Don’t get me wrong, I love my kids; they just aren’t “my world.” I never understood those mothers that go so far out of their way to make their world revolve around their kids that they are miserable. Kids eventually grow up and you’re old and lonely, even if you’re married. I remember feeling guilty any time I left my house with my mom alone inside and you know what? I really fucking hate that she made me feel so guilty. Here I am over a decade after moving out of my mom’s house and I still think back to those times with so much resentment and blame that I feel even more guilt! How is that even possible? Only my mother could make a guilt trip intensify over a decade later. I don’t want my kids to look back at our time together and have these same feelings.
I totally love my kids; I’m pretty sure they know that since I tell them every time it pops into my heart that these little crazy people barking around me are perfectly imperfect and I love them even more for it. I may not be a warm mom, per se, but I’m not cold and mean. I really like my space and they know that. At least they are coming to know that…they’re figuring it out. Being emotionally awkward and a parent is not easy. Being introverted and a parent is even harder. I get frustrated often because I spend all day home alone and they come home from school and right away I feel way too crowded by their presence and noise. They are everywhere! They want snacks and drinks, shoes are in the hall, socks flung here and there and PUT YOUR DS DOWN UNTIL YOU FINISH YOUR HOMEWORK!
It’s a lot to handle for me and I become overwhelmed pretty quickly. So when Kasper tells me he’s going to the gym after Skas finishes his homework, I don’t get sad that after 45 minutes I’ll home alone, again. I get excited. They leave, usually by me pushing them out as early as possible, and I take a nap because I am that overwhelmed or if I planned a big meal for dinner, I get started on that because both are huge stress relievers for me. One: I usually smoke a joint before I do either and two: napping and/or a challenge is good for an injured brain. One might think cooking a big meal alone with one hand, terrible balance and a brain map charted by a cat with a crayon would make that overwhelming residue left by their kids worse but no…putting on Joplin and singing my heart out while I marinate chicken or mince garlic is cathartic. Pushing yourself to find patience through organization (you need to be somewhat organized to cook a big meal), is great therapy for a mind that is easily jumbled by emotions and the chaos that is other people.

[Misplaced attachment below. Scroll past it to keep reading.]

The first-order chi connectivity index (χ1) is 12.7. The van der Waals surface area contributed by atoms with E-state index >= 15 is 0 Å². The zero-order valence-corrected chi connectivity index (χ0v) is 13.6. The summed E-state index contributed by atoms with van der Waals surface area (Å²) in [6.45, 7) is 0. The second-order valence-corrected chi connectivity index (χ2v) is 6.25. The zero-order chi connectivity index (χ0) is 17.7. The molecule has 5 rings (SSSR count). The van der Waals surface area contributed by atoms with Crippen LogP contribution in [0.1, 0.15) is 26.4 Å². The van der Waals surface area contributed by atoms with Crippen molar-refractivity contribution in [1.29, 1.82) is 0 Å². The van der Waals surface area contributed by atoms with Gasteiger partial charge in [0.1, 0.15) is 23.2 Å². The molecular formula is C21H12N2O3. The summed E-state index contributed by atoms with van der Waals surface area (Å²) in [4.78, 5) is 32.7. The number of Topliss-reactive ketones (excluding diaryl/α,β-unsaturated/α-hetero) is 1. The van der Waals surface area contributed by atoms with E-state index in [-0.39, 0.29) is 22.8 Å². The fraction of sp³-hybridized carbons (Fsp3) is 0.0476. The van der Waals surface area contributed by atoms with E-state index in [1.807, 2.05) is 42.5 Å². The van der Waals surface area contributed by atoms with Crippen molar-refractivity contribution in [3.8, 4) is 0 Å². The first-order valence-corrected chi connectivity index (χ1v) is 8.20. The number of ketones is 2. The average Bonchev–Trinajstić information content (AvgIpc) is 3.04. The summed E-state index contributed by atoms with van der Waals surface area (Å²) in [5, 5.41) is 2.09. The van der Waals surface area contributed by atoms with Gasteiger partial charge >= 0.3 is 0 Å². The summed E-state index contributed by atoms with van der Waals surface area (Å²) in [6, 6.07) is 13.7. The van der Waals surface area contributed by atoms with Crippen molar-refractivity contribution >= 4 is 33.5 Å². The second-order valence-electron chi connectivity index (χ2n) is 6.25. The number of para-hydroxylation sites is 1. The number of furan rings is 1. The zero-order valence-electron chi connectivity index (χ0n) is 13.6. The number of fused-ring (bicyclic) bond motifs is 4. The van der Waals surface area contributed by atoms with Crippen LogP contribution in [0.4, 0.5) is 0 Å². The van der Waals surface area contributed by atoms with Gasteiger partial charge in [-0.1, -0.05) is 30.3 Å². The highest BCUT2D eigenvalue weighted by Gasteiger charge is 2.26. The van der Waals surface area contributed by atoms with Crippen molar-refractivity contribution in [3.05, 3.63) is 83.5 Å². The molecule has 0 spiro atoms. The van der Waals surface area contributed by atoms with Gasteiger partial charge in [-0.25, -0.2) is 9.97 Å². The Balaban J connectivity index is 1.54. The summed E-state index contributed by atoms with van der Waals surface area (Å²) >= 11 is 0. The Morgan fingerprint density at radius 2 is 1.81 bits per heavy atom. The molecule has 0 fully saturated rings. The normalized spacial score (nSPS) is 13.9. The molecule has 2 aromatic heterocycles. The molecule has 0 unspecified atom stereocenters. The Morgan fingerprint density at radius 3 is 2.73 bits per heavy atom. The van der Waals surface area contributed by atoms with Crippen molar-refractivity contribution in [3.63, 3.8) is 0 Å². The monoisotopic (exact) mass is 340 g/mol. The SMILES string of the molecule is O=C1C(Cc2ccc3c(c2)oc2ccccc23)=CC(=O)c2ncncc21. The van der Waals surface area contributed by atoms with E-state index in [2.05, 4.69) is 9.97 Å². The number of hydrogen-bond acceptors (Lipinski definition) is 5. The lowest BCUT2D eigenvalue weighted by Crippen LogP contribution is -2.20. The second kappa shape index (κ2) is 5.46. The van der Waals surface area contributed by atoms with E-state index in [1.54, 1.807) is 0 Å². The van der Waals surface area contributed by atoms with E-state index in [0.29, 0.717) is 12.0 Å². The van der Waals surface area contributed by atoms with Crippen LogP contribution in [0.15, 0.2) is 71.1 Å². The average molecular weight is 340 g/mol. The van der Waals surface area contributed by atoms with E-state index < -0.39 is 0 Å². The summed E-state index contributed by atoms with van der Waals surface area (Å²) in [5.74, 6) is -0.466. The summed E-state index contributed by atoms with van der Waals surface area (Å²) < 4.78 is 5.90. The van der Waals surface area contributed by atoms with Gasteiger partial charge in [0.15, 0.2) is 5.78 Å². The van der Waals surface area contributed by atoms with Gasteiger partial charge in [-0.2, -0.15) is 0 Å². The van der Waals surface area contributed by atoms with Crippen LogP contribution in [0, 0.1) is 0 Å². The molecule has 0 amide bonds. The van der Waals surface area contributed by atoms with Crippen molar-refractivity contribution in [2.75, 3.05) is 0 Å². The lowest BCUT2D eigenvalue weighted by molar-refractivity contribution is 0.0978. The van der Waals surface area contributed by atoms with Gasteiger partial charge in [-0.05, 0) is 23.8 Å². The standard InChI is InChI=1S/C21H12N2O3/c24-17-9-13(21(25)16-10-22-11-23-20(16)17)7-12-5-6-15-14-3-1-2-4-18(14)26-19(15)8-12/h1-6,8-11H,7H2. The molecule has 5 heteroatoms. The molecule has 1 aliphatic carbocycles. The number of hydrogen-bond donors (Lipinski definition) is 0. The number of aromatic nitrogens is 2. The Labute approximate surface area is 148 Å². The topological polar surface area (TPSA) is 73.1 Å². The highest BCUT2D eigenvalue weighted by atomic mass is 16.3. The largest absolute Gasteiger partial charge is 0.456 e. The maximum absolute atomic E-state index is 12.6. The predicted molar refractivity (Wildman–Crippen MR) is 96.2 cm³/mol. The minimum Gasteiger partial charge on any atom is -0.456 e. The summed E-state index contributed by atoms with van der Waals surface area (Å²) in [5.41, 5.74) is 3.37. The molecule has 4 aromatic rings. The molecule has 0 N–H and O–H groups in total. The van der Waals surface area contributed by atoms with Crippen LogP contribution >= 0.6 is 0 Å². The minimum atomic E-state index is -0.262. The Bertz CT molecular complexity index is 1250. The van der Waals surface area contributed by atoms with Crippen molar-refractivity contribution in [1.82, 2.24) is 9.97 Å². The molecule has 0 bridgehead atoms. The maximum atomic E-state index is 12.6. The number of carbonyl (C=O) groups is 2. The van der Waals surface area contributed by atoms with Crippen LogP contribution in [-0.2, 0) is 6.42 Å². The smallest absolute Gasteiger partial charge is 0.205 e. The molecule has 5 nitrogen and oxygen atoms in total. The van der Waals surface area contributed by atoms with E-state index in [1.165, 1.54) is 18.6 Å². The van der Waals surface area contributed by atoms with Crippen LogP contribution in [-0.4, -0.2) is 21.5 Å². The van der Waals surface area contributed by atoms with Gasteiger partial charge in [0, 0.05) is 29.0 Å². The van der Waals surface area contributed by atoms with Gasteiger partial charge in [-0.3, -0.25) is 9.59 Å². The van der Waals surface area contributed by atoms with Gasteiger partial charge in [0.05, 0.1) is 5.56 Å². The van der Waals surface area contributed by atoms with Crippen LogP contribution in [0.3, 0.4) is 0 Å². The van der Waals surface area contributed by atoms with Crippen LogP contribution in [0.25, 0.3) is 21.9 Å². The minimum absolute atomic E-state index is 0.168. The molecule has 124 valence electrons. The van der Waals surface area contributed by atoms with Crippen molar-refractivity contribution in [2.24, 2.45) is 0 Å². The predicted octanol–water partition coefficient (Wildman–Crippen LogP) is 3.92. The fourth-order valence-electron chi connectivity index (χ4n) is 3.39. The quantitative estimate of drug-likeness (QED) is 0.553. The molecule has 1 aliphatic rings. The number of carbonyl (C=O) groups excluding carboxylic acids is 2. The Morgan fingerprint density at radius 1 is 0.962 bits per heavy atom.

When Kasper goes to his mom’s to work on her property and doesn’t bring the boys back because they all decided without me they would spend the night there, I don’t become sad or angry. I feel guilty that I don’t miss them. There is a very small sliver of mommy in me that whispers to no one listening that it’s sad I didn’t get to kiss them knowing I wouldn’t see them until the following evening (I might have given them an extra second on the goodbye hug and maybe a follow-up kiss on the cheek had I known). However, that little whisper is quickly swept away by the wind of my hope they’ll decide to stay two nights!
I think of them when they’re away. I’m writing this post because I feel so guilty for not missing them; obviously this is my way of missing them. I think of them when I pass their empty rooms and have no reason to yell because the light wasn’t left on again. I think of them when I turn the T.V down then realize I can have it as loud as I want because no one is sleeping. I think of them when I don’t have to be quiet with the bag I’m stealing cookies from because there’s no reason to hide my munching. I think of them when I’m having sex with Kasper and remember there’s no reason to bite the pillow (thankfully, that thought only lasts a second, huh?); and I think of them during miniscule things like only washing two plates in the sink instead of four.
When I think of my boys at these times it’s not because I’m missing them. Maybe in a way it is but what I feel most is grateful. Grateful for the break; grateful for the opportunity to recognize there is no true peace in the silence of their absence. I’m grateful for feeling out of my element without them here; grateful to realize that my schedule has developed around them without my trying. I enjoy my time without them, I don’t think it’s fair I’m made to feel so guilty for that. Maybe that’s a social impression made on me which would make it less fair. I love my kids and I don’t think I have to miss them every second they’re away from me to prove it.
Is that not okay?